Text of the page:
Can lions or tigers be domesticated? I've seen footage of people keeping them as pets - sweet as they seem, couldn't those animals snap at any minute?

Asked by C-Moz72 over 5 years ago

Hi C-Moz, you've hit the nail on the head. I highly discourage people from keeping any exotic animals as pets, but I PASSIONATELY discourage people from keeping big cats as pets. Illegal pet trade and animal welfare issues aside, domestication is a process that takes hundreds--if not thousands--of years of selective breeding. In order for an animal to be truly "domesticated," its natural instinct to fear humans must be completely bred out. (See my answer for the "dogs vs. wolves" question on this page for more info about how domestication works.) That's not to say a wild lion or tiger CAN'T be trained to safely--and sometimes affectionately--interact with a human. This happens frequently in zoos and wildlife rehabilitation centers all across the country. The difference is that these animals are so powerful, instinctual and unpredictable that I believe they should only be trained by knowledgeable animal care professionals. Professionals are also WAY better equipped to deal with the enrichment and animal care issues that come up with these animals. Invariably, many of these so-called "pets" end up dumped in shelters or euthanized, and many don't get nearly the exercise or care they need. (See my answer to the "animals not commonly kept as pets" question on this page for more information about this.) Again, I'm not claiming the care of a lion or tiger by a private individual is IMPOSSIBLE; I'm sure many people keep big cats without incident. I just know that I personally wouldn't even feel comfortable keeping a big cat as a pet, and I AM an animal care professional. Better safe than sorry, you know?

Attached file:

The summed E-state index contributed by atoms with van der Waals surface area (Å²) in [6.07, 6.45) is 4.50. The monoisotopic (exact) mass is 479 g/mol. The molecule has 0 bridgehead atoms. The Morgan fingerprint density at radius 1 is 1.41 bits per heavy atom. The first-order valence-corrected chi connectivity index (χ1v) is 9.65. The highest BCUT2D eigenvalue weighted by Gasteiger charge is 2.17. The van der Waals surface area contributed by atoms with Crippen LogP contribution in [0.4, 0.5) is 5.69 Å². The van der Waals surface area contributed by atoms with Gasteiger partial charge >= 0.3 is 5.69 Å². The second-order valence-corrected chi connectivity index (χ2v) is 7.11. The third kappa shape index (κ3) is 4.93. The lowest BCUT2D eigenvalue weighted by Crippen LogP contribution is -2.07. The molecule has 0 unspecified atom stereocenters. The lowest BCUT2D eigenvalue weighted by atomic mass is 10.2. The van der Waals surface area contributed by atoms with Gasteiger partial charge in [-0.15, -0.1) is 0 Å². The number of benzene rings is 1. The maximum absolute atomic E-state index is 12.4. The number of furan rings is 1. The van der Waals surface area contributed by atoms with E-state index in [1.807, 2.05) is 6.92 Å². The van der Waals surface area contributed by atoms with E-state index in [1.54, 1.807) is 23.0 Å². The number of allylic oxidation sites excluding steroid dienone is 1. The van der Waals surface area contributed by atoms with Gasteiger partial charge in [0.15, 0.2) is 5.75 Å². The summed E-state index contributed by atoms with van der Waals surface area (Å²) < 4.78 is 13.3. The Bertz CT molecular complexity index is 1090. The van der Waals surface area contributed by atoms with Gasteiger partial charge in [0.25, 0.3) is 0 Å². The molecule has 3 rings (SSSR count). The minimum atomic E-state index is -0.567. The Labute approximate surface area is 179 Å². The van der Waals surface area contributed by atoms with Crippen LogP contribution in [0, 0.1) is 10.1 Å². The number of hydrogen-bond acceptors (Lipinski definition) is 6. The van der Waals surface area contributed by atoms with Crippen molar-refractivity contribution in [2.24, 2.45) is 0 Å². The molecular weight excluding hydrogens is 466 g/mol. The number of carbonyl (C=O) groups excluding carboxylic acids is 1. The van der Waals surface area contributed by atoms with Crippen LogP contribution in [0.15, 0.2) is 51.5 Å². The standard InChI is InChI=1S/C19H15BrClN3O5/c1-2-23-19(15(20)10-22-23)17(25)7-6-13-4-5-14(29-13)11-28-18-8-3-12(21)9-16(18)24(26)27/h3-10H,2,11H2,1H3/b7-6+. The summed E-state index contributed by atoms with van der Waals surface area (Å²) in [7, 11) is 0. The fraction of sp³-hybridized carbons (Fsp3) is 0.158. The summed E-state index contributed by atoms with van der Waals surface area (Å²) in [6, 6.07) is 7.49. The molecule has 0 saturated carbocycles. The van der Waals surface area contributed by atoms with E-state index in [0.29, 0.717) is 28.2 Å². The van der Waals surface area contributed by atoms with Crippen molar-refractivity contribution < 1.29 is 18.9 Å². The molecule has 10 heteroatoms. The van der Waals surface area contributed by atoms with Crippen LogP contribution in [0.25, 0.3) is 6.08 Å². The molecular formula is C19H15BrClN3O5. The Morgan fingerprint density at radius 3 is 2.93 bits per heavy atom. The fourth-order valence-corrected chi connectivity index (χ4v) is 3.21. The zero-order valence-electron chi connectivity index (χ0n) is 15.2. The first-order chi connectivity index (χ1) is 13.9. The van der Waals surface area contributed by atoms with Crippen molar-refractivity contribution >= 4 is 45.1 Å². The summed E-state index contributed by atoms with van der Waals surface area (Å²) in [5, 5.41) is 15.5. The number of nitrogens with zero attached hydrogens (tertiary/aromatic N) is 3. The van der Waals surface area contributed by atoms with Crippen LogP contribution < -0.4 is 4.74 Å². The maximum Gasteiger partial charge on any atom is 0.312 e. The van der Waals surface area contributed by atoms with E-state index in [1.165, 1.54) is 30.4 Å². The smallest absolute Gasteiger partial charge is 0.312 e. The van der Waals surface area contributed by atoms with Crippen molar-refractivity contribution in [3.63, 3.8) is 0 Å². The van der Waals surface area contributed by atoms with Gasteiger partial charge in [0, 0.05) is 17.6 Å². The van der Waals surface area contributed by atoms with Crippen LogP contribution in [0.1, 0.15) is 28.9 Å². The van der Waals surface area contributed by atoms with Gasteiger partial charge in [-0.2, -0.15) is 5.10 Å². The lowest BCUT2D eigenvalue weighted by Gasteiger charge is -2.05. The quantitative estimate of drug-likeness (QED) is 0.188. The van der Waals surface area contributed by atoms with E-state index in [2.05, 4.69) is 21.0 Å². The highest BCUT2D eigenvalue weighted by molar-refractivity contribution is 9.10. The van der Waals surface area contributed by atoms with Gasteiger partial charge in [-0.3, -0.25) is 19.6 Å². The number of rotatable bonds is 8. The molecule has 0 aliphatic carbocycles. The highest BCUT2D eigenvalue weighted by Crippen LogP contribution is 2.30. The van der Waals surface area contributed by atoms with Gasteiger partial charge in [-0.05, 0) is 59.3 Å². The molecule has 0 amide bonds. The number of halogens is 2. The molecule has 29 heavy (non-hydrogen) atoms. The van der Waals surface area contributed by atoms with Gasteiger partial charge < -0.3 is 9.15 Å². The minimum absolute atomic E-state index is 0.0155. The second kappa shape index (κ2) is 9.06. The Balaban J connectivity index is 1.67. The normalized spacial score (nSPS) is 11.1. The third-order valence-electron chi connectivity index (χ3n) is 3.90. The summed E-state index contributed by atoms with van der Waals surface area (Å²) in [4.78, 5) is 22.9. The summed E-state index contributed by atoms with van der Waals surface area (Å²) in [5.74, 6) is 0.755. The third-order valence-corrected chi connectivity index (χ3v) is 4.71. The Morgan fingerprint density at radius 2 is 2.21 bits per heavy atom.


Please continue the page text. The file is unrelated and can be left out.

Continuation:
Why are wolves so vicious but dogs are so docile? Aren't they pretty closely related?

Asked by circle gets the square over 5 years ago

The answer lies in the domestication process that transformed gray wolves into dogs. This process began between 15,000 and 30,000 years ago, when early man began interacting with and taming wild wolves. Not all wolves were suited for this, so only the most "sociable" and "approachable" animals were tamed. These wolves bred with other "man-friendly" wolves, and their offspring grew up even more comfortable around man. As each generation passed, the fear of man gradually left these wolves. And as each generation passed, the wolves' anatomy and physiology began changing. Humans who wanted strong animals to pull their sleds selectively bred their strongest animals together. Humans who wanted fast animals to help them hunt selectively bred their fastest animals together. Eventually, the wolves had changed so much that they weren't even really wolves anymore. That's when they first became dogs. (And that's why there's so much variation between breeds today!) To answer your question, I would argue that wolves aren't actually "vicious" creatures; they are just wild animals that are guided by instinct and strength and prowess. Their natural fear of man is what makes them appear vicious to us. Dogs, on the other hand, have been bred and raised among humans for so long that they view our relationship with them as natural. Their instinct to fear us has been absent for many thousands of years, so they are born with a clean slate against us. It is up to us to ensure we live up to their trust.